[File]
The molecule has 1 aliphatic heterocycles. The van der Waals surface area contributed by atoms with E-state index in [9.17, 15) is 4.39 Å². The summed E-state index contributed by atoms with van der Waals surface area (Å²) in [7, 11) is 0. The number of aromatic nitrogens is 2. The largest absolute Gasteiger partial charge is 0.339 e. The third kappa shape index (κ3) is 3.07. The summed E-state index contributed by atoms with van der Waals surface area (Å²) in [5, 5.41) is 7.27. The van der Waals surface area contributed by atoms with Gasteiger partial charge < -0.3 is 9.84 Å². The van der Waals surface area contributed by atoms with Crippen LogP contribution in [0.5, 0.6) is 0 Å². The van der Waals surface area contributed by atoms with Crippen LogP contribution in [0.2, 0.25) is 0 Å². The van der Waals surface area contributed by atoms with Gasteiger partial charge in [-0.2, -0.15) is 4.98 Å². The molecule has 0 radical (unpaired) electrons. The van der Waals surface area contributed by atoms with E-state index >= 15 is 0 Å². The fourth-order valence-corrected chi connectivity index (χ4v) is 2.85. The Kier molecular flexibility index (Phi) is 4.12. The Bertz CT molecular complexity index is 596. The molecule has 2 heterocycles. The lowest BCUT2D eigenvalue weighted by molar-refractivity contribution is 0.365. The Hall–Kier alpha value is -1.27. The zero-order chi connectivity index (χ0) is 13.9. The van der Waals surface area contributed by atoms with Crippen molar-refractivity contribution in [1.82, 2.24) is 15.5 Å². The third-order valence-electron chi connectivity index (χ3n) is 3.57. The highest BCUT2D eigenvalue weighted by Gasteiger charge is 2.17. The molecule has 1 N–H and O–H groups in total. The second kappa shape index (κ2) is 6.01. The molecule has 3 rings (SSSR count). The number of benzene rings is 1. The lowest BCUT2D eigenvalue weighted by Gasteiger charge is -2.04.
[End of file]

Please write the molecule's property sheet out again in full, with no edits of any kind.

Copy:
The molecule has 1 aliphatic heterocycles. The van der Waals surface area contributed by atoms with E-state index in [9.17, 15) is 4.39 Å². The summed E-state index contributed by atoms with van der Waals surface area (Å²) in [7, 11) is 0. The number of aromatic nitrogens is 2. The largest absolute Gasteiger partial charge is 0.339 e. The third kappa shape index (κ3) is 3.07. The summed E-state index contributed by atoms with van der Waals surface area (Å²) in [5, 5.41) is 7.27. The van der Waals surface area contributed by atoms with Gasteiger partial charge < -0.3 is 9.84 Å². The van der Waals surface area contributed by atoms with Crippen LogP contribution in [0.5, 0.6) is 0 Å². The van der Waals surface area contributed by atoms with Crippen LogP contribution in [0.2, 0.25) is 0 Å². The van der Waals surface area contributed by atoms with Gasteiger partial charge in [-0.2, -0.15) is 4.98 Å². The molecule has 0 radical (unpaired) electrons. The van der Waals surface area contributed by atoms with E-state index >= 15 is 0 Å². The fourth-order valence-corrected chi connectivity index (χ4v) is 2.85. The Kier molecular flexibility index (Phi) is 4.12. The Bertz CT molecular complexity index is 596. The molecule has 2 heterocycles. The lowest BCUT2D eigenvalue weighted by molar-refractivity contribution is 0.365. The Hall–Kier alpha value is -1.27. The zero-order chi connectivity index (χ0) is 13.9. The van der Waals surface area contributed by atoms with Crippen molar-refractivity contribution in [1.82, 2.24) is 15.5 Å². The third-order valence-electron chi connectivity index (χ3n) is 3.57. The highest BCUT2D eigenvalue weighted by Gasteiger charge is 2.17. The molecule has 1 N–H and O–H groups in total. The second kappa shape index (κ2) is 6.01. The molecule has 3 rings (SSSR count). The number of benzene rings is 1. The lowest BCUT2D eigenvalue weighted by Gasteiger charge is -2.04.